THERAPEUTIC GOODS AMENDMENT (REPEAL OF MINISTERIAL RESPONSIBILITY FOR APPROVAL OF RU486) BILL 2005
Mr CADMAN (Mitchell) (10.06 a.m.)—In looking at this issue—and I have studied it for some time—I first of all looked at why the Minister for Health and Ageing made the decision he made. It seemed to have provoked a reaction amongst the women in the Senate.
I searched, without discussing it with him, for information that was in the public arena. First of all I looked at the international experience, which is something that I think we all do. I found that, at the moment, the United States Food and Drug Administration, FDA, are currently investigating the drug RU486. They had made a decision previously but they have come back for a re-examination because of some problems that have been obvious in the American community. There is a congressional subcommittee looking into the original application and whether or not it was appropriate or flawed. There is currently before the United States House of Representatives a bill calling for the suspension of sales until the safety of RU486 is confirmed—House of Representatives bill No. 1075. I think if there is concern of that strength in the United States, the responsible minister would have to take note of that.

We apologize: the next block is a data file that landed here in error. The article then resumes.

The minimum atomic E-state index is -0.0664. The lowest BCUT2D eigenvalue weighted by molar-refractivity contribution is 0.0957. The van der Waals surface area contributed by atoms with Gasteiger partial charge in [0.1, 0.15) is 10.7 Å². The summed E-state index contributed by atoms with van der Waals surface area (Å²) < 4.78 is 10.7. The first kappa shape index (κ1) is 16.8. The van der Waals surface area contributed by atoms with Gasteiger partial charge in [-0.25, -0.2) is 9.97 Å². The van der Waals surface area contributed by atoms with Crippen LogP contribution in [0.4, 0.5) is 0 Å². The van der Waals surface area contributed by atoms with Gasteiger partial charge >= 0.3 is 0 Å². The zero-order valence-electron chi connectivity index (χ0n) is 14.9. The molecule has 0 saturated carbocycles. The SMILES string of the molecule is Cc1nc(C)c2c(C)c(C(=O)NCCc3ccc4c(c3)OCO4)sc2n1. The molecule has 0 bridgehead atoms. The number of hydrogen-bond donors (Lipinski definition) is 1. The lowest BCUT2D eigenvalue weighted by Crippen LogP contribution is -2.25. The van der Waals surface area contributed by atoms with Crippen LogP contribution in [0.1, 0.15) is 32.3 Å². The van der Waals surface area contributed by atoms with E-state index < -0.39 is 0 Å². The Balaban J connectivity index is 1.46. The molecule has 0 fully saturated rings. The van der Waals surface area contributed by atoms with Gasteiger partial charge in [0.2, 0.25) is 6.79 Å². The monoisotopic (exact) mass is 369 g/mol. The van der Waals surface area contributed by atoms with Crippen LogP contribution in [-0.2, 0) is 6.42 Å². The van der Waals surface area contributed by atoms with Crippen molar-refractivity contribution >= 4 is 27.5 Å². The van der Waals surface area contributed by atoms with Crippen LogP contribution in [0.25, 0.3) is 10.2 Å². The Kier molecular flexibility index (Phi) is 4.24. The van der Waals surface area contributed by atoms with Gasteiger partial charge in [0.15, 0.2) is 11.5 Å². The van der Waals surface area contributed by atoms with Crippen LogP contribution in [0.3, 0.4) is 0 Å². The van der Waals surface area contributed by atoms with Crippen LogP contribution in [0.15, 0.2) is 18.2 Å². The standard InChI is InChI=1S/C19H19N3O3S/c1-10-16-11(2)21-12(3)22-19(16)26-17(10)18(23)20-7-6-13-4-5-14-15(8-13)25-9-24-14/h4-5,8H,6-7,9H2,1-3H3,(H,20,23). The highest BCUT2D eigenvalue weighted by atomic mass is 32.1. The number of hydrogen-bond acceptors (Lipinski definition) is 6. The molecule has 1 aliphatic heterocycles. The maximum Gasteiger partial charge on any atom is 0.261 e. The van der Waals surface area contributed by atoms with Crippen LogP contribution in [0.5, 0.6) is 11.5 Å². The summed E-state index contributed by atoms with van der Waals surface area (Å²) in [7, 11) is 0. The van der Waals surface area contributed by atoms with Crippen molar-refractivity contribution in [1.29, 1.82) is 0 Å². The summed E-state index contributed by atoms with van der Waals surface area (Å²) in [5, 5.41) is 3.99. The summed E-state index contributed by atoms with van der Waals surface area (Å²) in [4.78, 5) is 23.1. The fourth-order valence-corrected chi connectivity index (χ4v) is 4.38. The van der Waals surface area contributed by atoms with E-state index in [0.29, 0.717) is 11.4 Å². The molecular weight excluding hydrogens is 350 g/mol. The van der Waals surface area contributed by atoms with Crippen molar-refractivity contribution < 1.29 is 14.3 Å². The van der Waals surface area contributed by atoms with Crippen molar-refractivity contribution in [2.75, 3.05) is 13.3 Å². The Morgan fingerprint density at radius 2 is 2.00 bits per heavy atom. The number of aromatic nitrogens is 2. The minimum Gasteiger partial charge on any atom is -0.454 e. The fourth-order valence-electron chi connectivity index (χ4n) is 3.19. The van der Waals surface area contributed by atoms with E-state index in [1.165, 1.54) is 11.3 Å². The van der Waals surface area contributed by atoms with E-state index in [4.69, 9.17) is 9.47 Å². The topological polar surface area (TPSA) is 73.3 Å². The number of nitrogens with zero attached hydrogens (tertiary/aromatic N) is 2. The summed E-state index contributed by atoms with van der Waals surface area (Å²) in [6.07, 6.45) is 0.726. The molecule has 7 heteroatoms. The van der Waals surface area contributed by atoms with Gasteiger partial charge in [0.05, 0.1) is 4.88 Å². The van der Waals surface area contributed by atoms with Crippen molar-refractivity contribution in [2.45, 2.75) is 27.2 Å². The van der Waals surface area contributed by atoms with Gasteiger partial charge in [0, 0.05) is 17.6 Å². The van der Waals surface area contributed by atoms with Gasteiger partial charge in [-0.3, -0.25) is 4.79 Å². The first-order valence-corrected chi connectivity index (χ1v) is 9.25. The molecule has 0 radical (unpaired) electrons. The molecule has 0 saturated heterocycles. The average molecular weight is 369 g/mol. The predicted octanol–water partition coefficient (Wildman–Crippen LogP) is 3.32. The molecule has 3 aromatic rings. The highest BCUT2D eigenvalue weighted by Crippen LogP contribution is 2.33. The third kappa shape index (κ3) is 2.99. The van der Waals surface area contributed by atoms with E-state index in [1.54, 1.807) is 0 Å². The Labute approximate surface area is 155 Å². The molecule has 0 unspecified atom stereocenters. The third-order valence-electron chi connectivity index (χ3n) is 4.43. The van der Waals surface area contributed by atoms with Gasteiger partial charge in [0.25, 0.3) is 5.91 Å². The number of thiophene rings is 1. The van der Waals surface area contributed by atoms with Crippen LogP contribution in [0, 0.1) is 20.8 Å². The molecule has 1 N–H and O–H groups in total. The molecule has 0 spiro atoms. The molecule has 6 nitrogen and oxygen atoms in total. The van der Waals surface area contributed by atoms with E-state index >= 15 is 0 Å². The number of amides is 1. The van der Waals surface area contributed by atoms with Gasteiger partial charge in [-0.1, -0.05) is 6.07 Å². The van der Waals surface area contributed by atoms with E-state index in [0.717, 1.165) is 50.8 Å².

Italy is restricting imports of RU486. A trial that was being conducted with RU486 has been suspended because there have been accidental abortions occur with women taking this drug in their homes. That is the Italian experience. A trial was also commenced in Canada. It was suspended and the drug has never been registered in Canada.
A responsible minister would note these things and make a decision for the Australian people, given advice that he received from the officials he asked. The Chief Medical Officer of the Commonwealth was specifically asked by the minister about the use of the drug RU486 in country areas. In addition, the same view has been expressed in a letter circulated to us by David Gawler, a consultant surgeon in the Royal Darwin Hospital. He specifically mentioned that he believed that there would be particular problems in the use of RU486 by Indigenous women in remote areas of the Northern Territory. Dr Alan Eggleston, a senator, who has practised as a GP-obstetrician in remote areas of Australia, expresses a strong point of view. He says:
So, from my point of view, I cannot see any net gain to the Australian community from permitting RU486 to be made available in Australia as a means of terminating pregnancy instead of using the currently available and safe surgical methods ...